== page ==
Similarly, in 2012, Guatemala’s Office of Economic Growth partnered with the U.S. Agency for
International Development to launch a two-year
US$1.2 million project to research HABs in Lake
Atitlán. Each year, thousands of tons of trash, fertilizer and raw sewage are dumped into the lake, one
of Guatemala’s top tourist attractions. The project,
United for Lake Atitlán, concluded that officials will
have to do what their counterparts have done to
protect Lake Tahoe in Nevada, USA since the 1960s:
export wastewater out of the lake.
While some projects target either the prevention of
HABs or the restoration of the waters where they
thrive, others aim to quickly detect bloom outbreaks.
In 2012, a HAB partly shut down the shellfish
industry in the Australian state of Tasmania at
a cost of AU$23 million because the bloom was
identified too late, and shellfish became toxic. In
October, the University of Tasmania launched an
AU$600,000 project to create a rapid shellfish and
water toxin screening test that will reduce testing
time from days to hours.
Another project aims to both detect and treat
HABs. A European consortium last year launched
the Dronic Project, a 30-month, € 3. 3 million effort
to develop a water-based robotic system that uses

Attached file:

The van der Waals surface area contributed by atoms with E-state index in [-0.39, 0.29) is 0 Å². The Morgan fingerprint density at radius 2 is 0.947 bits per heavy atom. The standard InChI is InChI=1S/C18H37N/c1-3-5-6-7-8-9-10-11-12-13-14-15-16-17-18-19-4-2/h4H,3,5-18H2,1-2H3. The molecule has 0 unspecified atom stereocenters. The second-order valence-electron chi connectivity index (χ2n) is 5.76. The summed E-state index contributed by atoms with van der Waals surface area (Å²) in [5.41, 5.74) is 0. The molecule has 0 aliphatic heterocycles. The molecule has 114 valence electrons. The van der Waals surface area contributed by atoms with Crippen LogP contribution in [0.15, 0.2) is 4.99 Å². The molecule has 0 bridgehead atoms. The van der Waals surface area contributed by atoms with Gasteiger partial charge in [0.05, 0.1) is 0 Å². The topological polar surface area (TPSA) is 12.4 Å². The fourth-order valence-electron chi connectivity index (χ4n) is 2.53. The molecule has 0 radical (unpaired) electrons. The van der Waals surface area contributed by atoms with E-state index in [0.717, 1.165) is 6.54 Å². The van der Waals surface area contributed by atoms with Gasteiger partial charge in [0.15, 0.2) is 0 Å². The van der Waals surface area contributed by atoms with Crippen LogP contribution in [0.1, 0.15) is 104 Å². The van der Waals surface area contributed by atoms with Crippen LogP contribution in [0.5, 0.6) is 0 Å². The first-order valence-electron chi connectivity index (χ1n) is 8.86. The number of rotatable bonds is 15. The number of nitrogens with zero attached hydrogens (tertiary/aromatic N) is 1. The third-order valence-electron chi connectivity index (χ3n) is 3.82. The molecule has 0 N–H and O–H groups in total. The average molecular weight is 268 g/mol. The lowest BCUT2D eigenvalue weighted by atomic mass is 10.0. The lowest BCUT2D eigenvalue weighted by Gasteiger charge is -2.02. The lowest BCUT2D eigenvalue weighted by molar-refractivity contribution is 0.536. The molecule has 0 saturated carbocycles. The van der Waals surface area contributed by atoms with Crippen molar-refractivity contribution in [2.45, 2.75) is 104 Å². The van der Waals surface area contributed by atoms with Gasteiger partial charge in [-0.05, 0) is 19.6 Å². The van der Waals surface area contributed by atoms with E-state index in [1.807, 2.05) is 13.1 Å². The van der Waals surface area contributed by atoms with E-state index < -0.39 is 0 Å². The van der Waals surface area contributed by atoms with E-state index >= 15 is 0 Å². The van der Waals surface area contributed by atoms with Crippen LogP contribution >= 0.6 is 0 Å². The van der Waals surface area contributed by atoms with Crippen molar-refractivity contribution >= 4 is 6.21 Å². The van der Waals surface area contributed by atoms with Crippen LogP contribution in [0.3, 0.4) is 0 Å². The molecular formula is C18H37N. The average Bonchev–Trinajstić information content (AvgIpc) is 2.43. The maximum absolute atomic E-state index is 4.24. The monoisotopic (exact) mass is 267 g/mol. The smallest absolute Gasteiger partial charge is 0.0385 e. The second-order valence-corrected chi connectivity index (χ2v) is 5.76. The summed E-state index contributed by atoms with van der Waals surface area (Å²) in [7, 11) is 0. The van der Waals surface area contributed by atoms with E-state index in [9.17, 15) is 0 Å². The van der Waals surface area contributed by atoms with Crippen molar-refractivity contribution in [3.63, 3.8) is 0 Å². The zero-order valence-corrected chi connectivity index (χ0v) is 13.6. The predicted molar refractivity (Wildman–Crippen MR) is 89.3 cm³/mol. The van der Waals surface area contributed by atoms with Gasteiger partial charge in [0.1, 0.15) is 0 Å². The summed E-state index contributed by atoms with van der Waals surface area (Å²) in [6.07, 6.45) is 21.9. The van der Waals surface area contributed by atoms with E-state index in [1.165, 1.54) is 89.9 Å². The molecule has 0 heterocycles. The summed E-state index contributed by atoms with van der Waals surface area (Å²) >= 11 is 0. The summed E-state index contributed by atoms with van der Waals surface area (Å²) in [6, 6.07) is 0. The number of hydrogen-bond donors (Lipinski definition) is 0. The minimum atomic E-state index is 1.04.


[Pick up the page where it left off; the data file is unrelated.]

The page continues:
unmanned surface vehicles and ultrasonic technology
to autonomously detect and dispose of harmful algae.
Still other initiatives see HABs not as a blight,
but as a potential asset. In 2013, Sweden launched
Seafarm, a five-year, SEK24.7 million project in
the Baltic Sea that will collect overabundant algae,
which consumes oxygen and can overwhelm an
ecosystem, creating a “dead zone.” Seafarm will
cultivate it in underwater farms to be used as eco-friendly food, medicine, plastic and energy.
“We turn the argument on its head and see algae
as a resource,” Fredrik Gröndahl, project manager,
KTH Royal Institute of Technology, Stockholm,
Sweden, said in a statement. —Novid Parsi
IN SOMEONE ELSE’S SHOES
enz is intended to be an exploration in empathy and collec-
In April, the project plans to launch its € 33,000 beta phase
to overcome technical challenges and ultimately broadcast
live video anywhere in the world. Currently, avatars are based
only in Barcelona, but the Omnipresenz team intends to place
them in New York, New York, USA and Tokyo, Japan, among
other cities around the globe. —M. Wright
A visionary project wants to let people see
the world without leaving the comfort of
their own homes.
Based in Barcelona, Spain, the Omnipresenz project pairs up its team members, or
avatars, with paying users. A real-life avatar
wears a helmet that streams high-definition
video and live audio to one or more users,
who follow—and command—the avatar’s
actions. Via a dashboard, the users type
their requests, which can be converted to
speech in the avatar’s earpiece.
The in-development project intends to be
more than virtual tourism, however. It also will allow people
to express charitable impulses in real time. If an avatar encounters someone in need of food or medicine, for example,
a user could give money directly to the person.
“It is very different if you donate US$10 on the street for a
staff member of a foundation that you don’t know very well
than to give US$10 and...directly receive the gratitude of the
person who needs the resources,” project developer Daniel
González Franco told Fast Company. “Ultimately, Omnipres-